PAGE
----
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DexCom Inc. (DXCM)
Bank of America Merrill Lynch 2013 Health Care Conference Call
May 16, 2013 1:00 PM ET
Kevin Sayer - President and Chief Operating Officer
Steven Pacelli - Executive Vice President, Strategy and Corporate Development
Robert Hopkins - Bank of America Merrill Lynch
Robert Hopkins - Bank of America Merrill Lynch
Previous Statements by DXCM
» DexCom's CEO Discusses Q1 2013 Results - Earnings Call Transcript
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» DexCom CEO Discusses Q4 2012 Results - Earnings Call Transcript
Our Safe-Harbor Statement, DexCom is focused on diabetes, and particularly glucose monitoring and measuring glucose. Diabetes, as many of you know is in fact a global epidemic. I started in the diabetes industry in actually 1994, a year before this, when there were 135 million people diagnosed with diabetes of all kinds. As you go through the next few years, 50% increase in eight years from 1995 to 2003, doubled from 2003 to 2012, and as we look in 2030, 552 million people will be affected with this disease.
Steven Pacelli, who's with me, recently went to China to meet with potential partners, and the number that we heard from the Chinese was a 100 million people today affected in their country with diabetes. The U.S. epidemic is awful. One in three children born will develop diabetes at some point in time.
Everybody knows somebody, who's affected by diabetes. What's been interesting in my tenure at DexCom, I've been here two years, I have older children and grandbabies now, but as I've been talking about this with my own children, I'm getting all sorts of information from my sons. For example, my older son's father-in-law is experiencing kidney failure as a result of Type II diabetes. My second son is an attorney here in Vegas, and after he heard the message, he is out hitting [my sales call] (ph) for the year, he has actually referred four people who bought CGM kits, including the managing partner of his law office.
These consequences are horrible; amputations, blindness, kidney failure; one-in-ten healthcare dollars is going to be spent on the treatment of diabetes, and we have the tool that should be the first thing used in taking care of people with diabetes, and we can do three things that are very fundamental to treating this disease in today's environment.
Number one, this is one therapy that can reduce costs. Strictly, in the Type I population, when you think of somebody with Type I diabetes, one hypoglycemic event, where your hospitalized, costs the system between $15,000 and $20,000. A year of CGM is a lot less expensive than that hospitalization. We can also reduce costs by measuring the effectiveness of other therapies. We'll talk more about that later.
We can benefit all patients. CGM is often looked at by people as a Type I diabetes product only. That will not be the case over time. Again, uses of diagnostic or intermittently by people with Type II diabetes regardless of the medication they take, CGM can benefit them. And finally, it saves lives.
So, we talked a bit about diabetes in general, let's talk about the problem that our device addresses, our solution, and then what we plan for the future. The problem is simple. To treat diabetes, you've got to know where you're going. You just can't make wild guesses and expect you're going to get there at some point in time.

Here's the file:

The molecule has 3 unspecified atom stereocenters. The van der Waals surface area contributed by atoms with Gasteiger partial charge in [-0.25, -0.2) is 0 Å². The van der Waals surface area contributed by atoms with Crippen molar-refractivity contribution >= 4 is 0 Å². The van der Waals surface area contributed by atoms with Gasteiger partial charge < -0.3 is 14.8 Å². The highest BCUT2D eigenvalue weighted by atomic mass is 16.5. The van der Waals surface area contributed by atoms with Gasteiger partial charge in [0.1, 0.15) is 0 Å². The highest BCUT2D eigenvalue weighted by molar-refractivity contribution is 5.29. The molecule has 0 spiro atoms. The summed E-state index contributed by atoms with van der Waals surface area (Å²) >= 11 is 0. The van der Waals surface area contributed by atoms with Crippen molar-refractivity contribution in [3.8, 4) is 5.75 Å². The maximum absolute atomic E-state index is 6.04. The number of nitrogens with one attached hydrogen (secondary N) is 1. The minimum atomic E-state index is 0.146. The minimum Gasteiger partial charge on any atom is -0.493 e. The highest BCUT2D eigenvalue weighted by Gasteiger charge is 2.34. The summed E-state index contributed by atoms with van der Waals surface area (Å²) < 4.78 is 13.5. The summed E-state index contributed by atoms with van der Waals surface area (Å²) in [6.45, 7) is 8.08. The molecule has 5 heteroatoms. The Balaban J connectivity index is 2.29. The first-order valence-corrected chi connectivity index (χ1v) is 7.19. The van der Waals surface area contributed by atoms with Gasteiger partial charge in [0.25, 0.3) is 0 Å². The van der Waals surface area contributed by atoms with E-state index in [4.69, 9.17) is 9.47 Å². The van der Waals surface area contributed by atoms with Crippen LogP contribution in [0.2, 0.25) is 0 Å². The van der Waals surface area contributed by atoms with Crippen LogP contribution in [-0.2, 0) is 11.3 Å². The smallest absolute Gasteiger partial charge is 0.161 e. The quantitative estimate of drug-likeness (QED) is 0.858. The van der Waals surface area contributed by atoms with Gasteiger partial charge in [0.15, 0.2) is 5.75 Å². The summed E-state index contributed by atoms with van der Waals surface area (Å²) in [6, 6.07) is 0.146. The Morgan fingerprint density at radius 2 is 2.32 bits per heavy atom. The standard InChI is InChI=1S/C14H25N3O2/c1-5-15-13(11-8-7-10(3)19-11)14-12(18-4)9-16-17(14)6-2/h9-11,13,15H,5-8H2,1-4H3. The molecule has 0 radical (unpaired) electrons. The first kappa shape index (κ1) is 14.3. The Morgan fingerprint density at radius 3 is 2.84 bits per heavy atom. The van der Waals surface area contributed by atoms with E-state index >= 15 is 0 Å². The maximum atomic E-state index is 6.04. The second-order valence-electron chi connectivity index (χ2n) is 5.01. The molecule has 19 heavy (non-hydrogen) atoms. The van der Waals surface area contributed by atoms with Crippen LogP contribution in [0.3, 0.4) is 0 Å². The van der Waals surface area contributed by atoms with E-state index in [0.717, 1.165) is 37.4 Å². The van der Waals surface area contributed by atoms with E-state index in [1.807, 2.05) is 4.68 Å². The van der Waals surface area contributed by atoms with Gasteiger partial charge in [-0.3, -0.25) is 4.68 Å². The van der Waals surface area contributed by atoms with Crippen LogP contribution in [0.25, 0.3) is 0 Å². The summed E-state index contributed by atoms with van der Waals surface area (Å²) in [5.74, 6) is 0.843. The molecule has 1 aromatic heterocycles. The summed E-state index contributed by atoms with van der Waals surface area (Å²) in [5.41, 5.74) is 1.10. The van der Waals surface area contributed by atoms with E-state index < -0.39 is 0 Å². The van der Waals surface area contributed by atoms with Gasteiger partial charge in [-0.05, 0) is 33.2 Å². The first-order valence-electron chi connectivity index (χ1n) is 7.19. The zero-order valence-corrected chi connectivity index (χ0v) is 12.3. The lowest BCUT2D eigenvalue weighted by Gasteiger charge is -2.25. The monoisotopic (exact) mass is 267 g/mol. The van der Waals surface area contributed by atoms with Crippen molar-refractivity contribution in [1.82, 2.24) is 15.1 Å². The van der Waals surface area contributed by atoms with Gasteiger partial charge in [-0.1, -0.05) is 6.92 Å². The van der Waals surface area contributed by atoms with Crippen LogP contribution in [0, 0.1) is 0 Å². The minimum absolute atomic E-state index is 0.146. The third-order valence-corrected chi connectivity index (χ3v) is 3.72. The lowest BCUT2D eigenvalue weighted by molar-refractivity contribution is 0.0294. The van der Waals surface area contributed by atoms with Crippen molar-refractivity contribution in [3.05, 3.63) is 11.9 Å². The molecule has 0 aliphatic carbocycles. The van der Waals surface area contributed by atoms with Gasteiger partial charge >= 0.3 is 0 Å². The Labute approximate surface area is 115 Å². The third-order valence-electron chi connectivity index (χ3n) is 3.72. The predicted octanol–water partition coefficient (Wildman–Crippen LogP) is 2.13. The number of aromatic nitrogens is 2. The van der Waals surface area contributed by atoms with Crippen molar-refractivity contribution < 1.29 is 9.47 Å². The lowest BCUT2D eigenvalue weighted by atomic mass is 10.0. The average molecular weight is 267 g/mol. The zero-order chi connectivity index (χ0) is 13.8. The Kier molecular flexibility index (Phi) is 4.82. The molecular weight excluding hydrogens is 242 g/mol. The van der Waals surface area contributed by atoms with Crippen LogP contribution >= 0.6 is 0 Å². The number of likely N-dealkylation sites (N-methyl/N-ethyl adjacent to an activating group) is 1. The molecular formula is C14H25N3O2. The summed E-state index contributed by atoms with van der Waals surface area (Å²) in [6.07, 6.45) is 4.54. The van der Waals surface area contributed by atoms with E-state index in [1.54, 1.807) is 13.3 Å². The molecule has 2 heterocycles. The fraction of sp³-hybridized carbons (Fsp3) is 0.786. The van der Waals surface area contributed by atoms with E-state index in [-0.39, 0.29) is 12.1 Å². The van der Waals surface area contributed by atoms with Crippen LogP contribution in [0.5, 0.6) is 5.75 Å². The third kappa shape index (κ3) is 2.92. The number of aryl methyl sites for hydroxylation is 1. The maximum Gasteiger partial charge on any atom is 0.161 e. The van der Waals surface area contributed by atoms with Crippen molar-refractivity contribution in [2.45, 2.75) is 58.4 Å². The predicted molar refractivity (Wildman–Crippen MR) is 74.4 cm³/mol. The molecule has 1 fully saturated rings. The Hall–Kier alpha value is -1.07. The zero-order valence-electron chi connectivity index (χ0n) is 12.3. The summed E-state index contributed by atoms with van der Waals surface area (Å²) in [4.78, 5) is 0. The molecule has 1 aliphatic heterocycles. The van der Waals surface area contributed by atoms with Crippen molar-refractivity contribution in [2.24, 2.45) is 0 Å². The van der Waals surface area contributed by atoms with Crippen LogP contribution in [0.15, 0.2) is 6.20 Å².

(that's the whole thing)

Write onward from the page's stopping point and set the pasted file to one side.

And the challenge in diabetes management is very much portrayed in this slide here. People who have diabetes try and stay within a target range, which is below 110 milligrams per deciliter in the fasting range. If they take too much insulin and they go too low, they experience hypoglycemia, which has very, very dramatic short-term effects with respect to lack of cognitive awareness, possibly death.
Consequently, to keep from having those acute events happen all the time, patients run very high. They let their blood sugars be much higher than the target range, because they don't have to deal with the short-term things, and that high blood sugar level or hyperglycemia is what leads to heart attacks, amputations, kidney failure, and all the other things.
Particularly, as we see our patient base and we'll get into this a little bit later, we are seeing our patient base age along with the rest of the population, and these consequences are very real. Diabetes is extremely expensive. The costs of poor control are huge. $174 billion in total costs to the system is related to diabetes, 2.3 times higher to take care of a patient with diabetes than to take care of a patient without diabetes.
Fingersticks just aren't enough information. Everybody's seen a blood glucose meter and we all know what they are. They are a single point in time measure. They are also kind of painful. You stick your finger a whole bunch of times after several days and then you will experience, and we all test all of these things ourselves in house, one day I stuck my own fingers 60 times to prove a point to somebody about the inaccuracy of fingersticks.
And I'll give you a perfect example. I am wearing a sensor today. I've got a couple of receivers with me. I ate a chocolate muffin before I came in to see if I could get myself to spike all (indiscernible).. It's just not going to take affect quickly enough. But if I am doing a finger stick without washing my hands, that meter could read a number off the charts, a 200 number, when there is absolutely nothing wrong with me.